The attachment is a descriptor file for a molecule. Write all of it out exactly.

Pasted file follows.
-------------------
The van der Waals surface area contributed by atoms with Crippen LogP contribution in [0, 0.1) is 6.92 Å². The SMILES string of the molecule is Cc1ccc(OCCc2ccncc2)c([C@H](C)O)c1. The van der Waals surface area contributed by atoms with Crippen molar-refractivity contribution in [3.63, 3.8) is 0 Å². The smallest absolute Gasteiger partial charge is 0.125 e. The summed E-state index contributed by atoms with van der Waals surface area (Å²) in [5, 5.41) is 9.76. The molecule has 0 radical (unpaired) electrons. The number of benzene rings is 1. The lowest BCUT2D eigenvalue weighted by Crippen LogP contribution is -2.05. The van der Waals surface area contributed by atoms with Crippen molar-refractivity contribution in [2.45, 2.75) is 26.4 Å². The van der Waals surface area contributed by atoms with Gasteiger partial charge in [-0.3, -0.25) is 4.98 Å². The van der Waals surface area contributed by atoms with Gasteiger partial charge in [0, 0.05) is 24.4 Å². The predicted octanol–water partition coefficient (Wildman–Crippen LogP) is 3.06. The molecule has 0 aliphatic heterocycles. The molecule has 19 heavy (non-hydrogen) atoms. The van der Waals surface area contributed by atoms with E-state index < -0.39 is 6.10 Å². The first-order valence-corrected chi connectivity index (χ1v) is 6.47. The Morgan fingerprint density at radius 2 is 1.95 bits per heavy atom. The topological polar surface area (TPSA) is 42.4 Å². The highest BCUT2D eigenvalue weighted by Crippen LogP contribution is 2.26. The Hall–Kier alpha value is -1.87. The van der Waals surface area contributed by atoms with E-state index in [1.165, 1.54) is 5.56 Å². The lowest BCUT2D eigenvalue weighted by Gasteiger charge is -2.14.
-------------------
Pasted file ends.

The van der Waals surface area contributed by atoms with Crippen LogP contribution in [0, 0.1) is 6.92 Å². The SMILES string of the molecule is Cc1ccc(OCCc2ccncc2)c([C@H](C)O)c1. The van der Waals surface area contributed by atoms with Crippen molar-refractivity contribution in [3.63, 3.8) is 0 Å². The smallest absolute Gasteiger partial charge is 0.125 e. The summed E-state index contributed by atoms with van der Waals surface area (Å²) in [5, 5.41) is 9.76. The molecule has 0 radical (unpaired) electrons. The number of benzene rings is 1. The lowest BCUT2D eigenvalue weighted by Crippen LogP contribution is -2.05. The van der Waals surface area contributed by atoms with Crippen molar-refractivity contribution in [2.45, 2.75) is 26.4 Å². The van der Waals surface area contributed by atoms with Gasteiger partial charge in [-0.3, -0.25) is 4.98 Å². The van der Waals surface area contributed by atoms with Gasteiger partial charge in [0, 0.05) is 24.4 Å². The predicted octanol–water partition coefficient (Wildman–Crippen LogP) is 3.06. The molecule has 0 aliphatic heterocycles. The molecule has 19 heavy (non-hydrogen) atoms. The van der Waals surface area contributed by atoms with E-state index < -0.39 is 6.10 Å². The first-order valence-corrected chi connectivity index (χ1v) is 6.47. The Morgan fingerprint density at radius 2 is 1.95 bits per heavy atom. The topological polar surface area (TPSA) is 42.4 Å². The highest BCUT2D eigenvalue weighted by Crippen LogP contribution is 2.26. The Hall–Kier alpha value is -1.87. The van der Waals surface area contributed by atoms with E-state index in [1.165, 1.54) is 5.56 Å². The lowest BCUT2D eigenvalue weighted by Gasteiger charge is -2.14.